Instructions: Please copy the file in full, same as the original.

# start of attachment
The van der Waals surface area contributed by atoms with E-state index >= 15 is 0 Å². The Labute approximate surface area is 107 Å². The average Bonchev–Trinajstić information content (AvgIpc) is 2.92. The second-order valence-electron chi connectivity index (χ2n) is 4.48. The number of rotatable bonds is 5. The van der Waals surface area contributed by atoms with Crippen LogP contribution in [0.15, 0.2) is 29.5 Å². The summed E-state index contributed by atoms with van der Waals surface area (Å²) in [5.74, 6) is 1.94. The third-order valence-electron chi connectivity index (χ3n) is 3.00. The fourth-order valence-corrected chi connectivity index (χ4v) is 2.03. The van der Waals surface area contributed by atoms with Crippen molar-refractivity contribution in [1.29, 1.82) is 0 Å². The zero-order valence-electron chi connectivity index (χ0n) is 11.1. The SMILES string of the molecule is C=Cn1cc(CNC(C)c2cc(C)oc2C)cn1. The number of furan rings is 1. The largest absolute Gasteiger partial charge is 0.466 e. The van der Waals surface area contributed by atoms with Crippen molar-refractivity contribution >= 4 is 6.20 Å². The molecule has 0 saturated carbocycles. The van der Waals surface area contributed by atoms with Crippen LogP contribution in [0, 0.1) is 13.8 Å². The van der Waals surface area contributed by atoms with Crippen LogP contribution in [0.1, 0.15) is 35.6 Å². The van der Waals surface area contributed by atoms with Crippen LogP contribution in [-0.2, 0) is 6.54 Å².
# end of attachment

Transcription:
The van der Waals surface area contributed by atoms with E-state index >= 15 is 0 Å². The Labute approximate surface area is 107 Å². The average Bonchev–Trinajstić information content (AvgIpc) is 2.92. The second-order valence-electron chi connectivity index (χ2n) is 4.48. The number of rotatable bonds is 5. The van der Waals surface area contributed by atoms with Crippen LogP contribution in [0.15, 0.2) is 29.5 Å². The summed E-state index contributed by atoms with van der Waals surface area (Å²) in [5.74, 6) is 1.94. The third-order valence-electron chi connectivity index (χ3n) is 3.00. The fourth-order valence-corrected chi connectivity index (χ4v) is 2.03. The van der Waals surface area contributed by atoms with Crippen molar-refractivity contribution in [1.29, 1.82) is 0 Å². The zero-order valence-electron chi connectivity index (χ0n) is 11.1. The SMILES string of the molecule is C=Cn1cc(CNC(C)c2cc(C)oc2C)cn1. The number of furan rings is 1. The largest absolute Gasteiger partial charge is 0.466 e. The van der Waals surface area contributed by atoms with Crippen molar-refractivity contribution >= 4 is 6.20 Å². The molecule has 0 saturated carbocycles. The van der Waals surface area contributed by atoms with Crippen LogP contribution in [0, 0.1) is 13.8 Å². The van der Waals surface area contributed by atoms with Crippen LogP contribution in [0.1, 0.15) is 35.6 Å². The van der Waals surface area contributed by atoms with Crippen LogP contribution in [-0.2, 0) is 6.54 Å².